Both of my daughters have invited me into one of the most emotionally intimate relationships that exist between two people. What I have learned is that in order to be completely available to both of them, I have to be willing and open to look deeply inside myself — to welcome all of the good and not-so-great qualities that have made me who I am today. When I do this, then I am owning what has arisen for me on my path so that I am not projecting it onto theirs. I am examining all the hard emotions and sticky thoughts that I have held onto for one reason or another.

When I look into the eyes of my children I can see a reflection staring back at me that trusts that I will be available…that I will take care of them…that I will do the work that is needed to surrender into me, into the moment, into who they are so that I am present for each of them to blossom into the great teachers that they are and will continue to become.

Trusting that everything is happening exactly as it is going to and that I will know what to do in each moment is a lesson that I will take with me throughout the rest of my life. From the unconditional love my daughters offer me, I am at peace with who I am, and I offer this love back to both of them so that they may be held and supported in all that they do while they grow into the beautiful humans that they are.

A mother’s love story

1386612_mom_and_kidEditor’s note: Attachment Parenting International (API) hopes every mom enjoyed her Mother’s Day on May 10 and every dad is looking forward to Father’s Day on June 21. This week, in honor of all mothers, API gives you a special “Inspired Mothers” celebration. We hope these posts inspire you in your parenting journey.

As this year’s Mother’s Day was approaching, I found that I was thrilled to spend time with my kids. I actively left the day free of scheduled activities so that we could be fully engaged together doing whatever came up that we enjoy. But with this excitement, there was also a touch of grief and sadness as I recognized that last year my mother passed away just a few days after Mother’s Day.

I didn’t always have the best relationship with my mother, as there were many challenges. My mother had a mental illness that kept her emotionally unavailable at times. Her symptoms often caused strain and hardships, and her ability to parent me was impacted.

When I found out I was pregnant with my first, I was terrified as I didn’t want to parent in the same way I had experienced from my childhood. A few months after giving birth to my oldest daughter, I found my way to API. I was tremendously relieved to find an organization that offered language around what I was doing instinctively. I knew I needed to know more about each of API’s Eight Principles of Parenting. I wanted to learn as much as possible, because I understood that I was stepping into unknown territory.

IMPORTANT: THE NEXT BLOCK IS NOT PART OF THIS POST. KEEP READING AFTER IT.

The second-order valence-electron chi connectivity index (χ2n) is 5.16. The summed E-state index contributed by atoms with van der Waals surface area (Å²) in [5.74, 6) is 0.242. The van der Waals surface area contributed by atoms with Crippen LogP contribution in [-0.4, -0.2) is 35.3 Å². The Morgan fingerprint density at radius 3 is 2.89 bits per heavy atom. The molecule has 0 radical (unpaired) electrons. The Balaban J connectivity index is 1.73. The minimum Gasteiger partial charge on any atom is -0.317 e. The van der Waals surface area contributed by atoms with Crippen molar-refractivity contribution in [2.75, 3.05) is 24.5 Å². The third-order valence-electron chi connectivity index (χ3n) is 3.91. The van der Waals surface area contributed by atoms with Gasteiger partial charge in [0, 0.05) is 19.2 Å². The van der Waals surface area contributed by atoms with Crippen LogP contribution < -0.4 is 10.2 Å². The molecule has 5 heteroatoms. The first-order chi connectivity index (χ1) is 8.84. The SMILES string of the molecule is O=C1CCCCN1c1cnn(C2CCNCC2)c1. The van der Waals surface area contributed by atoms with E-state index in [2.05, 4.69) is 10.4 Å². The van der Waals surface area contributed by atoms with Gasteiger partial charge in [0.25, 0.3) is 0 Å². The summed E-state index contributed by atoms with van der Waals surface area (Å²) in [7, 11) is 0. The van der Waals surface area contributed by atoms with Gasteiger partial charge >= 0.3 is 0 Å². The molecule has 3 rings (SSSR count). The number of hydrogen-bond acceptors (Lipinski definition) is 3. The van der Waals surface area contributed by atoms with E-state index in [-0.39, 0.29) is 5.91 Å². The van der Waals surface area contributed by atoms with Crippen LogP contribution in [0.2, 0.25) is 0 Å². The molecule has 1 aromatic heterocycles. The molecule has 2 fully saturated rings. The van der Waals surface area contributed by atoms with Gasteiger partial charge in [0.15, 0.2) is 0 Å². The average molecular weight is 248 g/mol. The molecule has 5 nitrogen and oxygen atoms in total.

My parents did the best they could with the information they had at the time. My mother shared her love with me the only way she knew how and the only way her mind and body would allow her to.

Finding my way to API was a gift in that I was now given the opportunity to gather information that was not available to my parents. I could raise my children within an attached framework, while also sharing with my parents the knowledge I was absorbing. As I became more confident in my parenting skills, I was able to express to my mother the many reasons why I was doing what I was doing with my daughters. She began to understand and would often share how she wished she had this information when I was a baby.

She would comment to me on how lovely my daughters were and how they were growing up into beautiful, young ladies. She knew that I held a connection with my daughters that we did not share, and I could feel her sadness around this grief — her wishing things could have been different when she was a young mother.

lisa feiertag her motherMy mother’s death has allowed me insight into who she was as a person and why she did things the way she did. I have found that even the things I thought were unfair or done differently than I would have liked were also being held with as much love as she could offer in that moment. Her love was shown in many different ways.

As I sat with my mother in May of 2014, I asked her what she wanted her family to know after she passed. She began by telling me a brief story about each of her siblings, my father, my brothers, my sister and me, but she stopped herself before she could finish and she looked at me. She told me to forget all those stories and to forget everything she mentioned. She told me to tell everyone that the only thing that mattered was love and that, no matter what had happened in the past, she loved each and every one of us.

It was in that moment that I knew my mother loved me.

Compassion, balance and truth in parenting

lisa feiertag 3Compassion.

What does this word mean to you?